When did choosing a cold, flu or allergy remedy become so complicated?

For example, Tylenol sells 11 products for colds and coughs and another seven for allergy and sinus problems — and those don’t include the formulations for children. Consumer Reports recently found that hidden in the pharmacy aisles are some effective treatments, but also ineffective products and even some potentially dangerous ones.

COLDS: KEEP IT SIMPLE: The best remedies for the common cold are usually the simplest and can often be found in your kitchen, not a drugstore. Soothe a sore throat, for example, with a saltwater gargle. For a cough, try honey or other nonmedicated lozenges. Those are better choices than cough suppressants that contain dextromethorphan, which provide little if any relief.

If necessary, CR suggests trying to dry up the postnasal drip that causes cold-related coughs with an older antihistamine, such as chlorpheniramine (Chlor-Trimeton) or diphenhydramine (Benadryl Allergy). But don’t take those drugs if you have to be alert, since drowsiness is a side effect.

FLU: PREVENTION AND REMEDIES: This year, you have to be concerned about two kinds of flu: the usual seasonal flu and the new swine flu (H1N1 flu), which emerged in April. Scientists annually develop a slightly new version of the standard flu vaccine, modified to combat that year’s flu strain. Try to be vaccinated before December, when the flu virus usually arrives.

If you develop the flu, CR recommends trying many of the same strategies used to ease cold symptoms. Most people get better within 10 to 14 days. Antiviral drugs not only ease symptoms but also shorten the duration of seasonal flu and probably swine flu, too.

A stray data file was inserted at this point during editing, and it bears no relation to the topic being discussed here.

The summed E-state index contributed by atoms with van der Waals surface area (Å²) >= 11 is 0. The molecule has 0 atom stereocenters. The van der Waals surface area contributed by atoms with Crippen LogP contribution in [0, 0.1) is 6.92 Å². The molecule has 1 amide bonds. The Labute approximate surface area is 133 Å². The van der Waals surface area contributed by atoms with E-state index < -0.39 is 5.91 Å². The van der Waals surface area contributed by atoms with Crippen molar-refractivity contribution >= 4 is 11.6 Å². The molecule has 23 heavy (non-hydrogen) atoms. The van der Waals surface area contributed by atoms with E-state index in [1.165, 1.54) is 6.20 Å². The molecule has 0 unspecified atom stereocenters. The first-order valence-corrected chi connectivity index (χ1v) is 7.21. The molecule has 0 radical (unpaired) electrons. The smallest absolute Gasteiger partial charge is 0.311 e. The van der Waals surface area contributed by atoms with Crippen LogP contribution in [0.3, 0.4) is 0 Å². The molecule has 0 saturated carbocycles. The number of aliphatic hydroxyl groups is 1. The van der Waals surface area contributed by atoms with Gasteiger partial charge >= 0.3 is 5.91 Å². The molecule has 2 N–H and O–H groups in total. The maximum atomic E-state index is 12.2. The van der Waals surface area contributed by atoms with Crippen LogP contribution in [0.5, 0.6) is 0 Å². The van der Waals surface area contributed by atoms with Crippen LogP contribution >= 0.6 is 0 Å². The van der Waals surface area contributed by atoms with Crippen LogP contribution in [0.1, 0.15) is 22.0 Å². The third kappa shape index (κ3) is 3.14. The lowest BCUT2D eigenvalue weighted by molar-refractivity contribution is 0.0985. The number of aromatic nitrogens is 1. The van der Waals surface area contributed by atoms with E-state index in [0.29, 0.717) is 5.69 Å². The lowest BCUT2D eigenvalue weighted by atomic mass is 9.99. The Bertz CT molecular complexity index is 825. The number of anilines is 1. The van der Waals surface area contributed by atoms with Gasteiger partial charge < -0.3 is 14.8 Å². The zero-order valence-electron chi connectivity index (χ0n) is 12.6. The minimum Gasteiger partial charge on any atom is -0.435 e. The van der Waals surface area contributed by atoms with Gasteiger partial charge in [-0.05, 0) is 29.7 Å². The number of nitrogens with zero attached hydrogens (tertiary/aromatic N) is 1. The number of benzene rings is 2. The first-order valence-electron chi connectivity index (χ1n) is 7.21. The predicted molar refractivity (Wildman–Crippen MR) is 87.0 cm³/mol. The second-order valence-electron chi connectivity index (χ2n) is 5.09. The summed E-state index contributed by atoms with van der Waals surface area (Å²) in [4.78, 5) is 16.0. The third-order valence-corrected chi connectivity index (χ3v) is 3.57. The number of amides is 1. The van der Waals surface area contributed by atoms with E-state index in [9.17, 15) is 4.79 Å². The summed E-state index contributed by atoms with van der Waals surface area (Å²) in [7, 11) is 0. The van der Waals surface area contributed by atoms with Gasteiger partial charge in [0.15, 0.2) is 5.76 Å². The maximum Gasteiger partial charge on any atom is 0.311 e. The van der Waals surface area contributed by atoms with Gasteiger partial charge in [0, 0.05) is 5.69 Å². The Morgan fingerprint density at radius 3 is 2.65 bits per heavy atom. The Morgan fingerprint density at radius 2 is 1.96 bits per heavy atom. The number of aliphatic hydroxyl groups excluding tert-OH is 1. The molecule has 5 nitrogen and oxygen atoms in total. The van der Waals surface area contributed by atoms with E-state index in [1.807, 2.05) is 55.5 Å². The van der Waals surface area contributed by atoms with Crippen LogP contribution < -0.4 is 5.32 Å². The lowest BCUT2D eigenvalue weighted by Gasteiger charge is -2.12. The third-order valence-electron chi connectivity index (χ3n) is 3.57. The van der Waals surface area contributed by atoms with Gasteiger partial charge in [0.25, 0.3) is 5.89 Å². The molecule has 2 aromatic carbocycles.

But overuse of the drugs might breed antiviral-resistant strains. Indeed, two once commonly used antiviral drugs, amantadine (Symmetrel and generic) and rimantadine (Flumadine and generic), are now largely ineffective against seasonal flu. There have also been several reports of swine-flu resistance to the most popular drug of this class, oseltamivir (Tamiflu). So the drugs make the most sense for people who are at the highest risk for flu complications, such as dehydration, severe diarrhea, or pneumonia. They include children under age 5 or people over 65; anyone with a chronic condition, such as diabetes or heart disease; pregnant women; or anyone with a compromised immune system.

ALLERGIES: ALL ABOUT CONTROL: Controlling allergies starts by limiting your exposure to the triggers. To avoid outdoor triggers, CR recommends keeping windows shut and staying indoors when pollen or outdoor mold is high. To limit exposure to indoor allergens, use an air conditioner or a dehumidifier to reduce humidity to less than 50 percent. Remove carpeting in bedrooms, wash rugs and curtains often, and vacuum regularly.

To control allergy symptoms, the first drug choice is usually the generic version of the antihistamine loratadine or possibly cetirizine. Both are available without a prescription.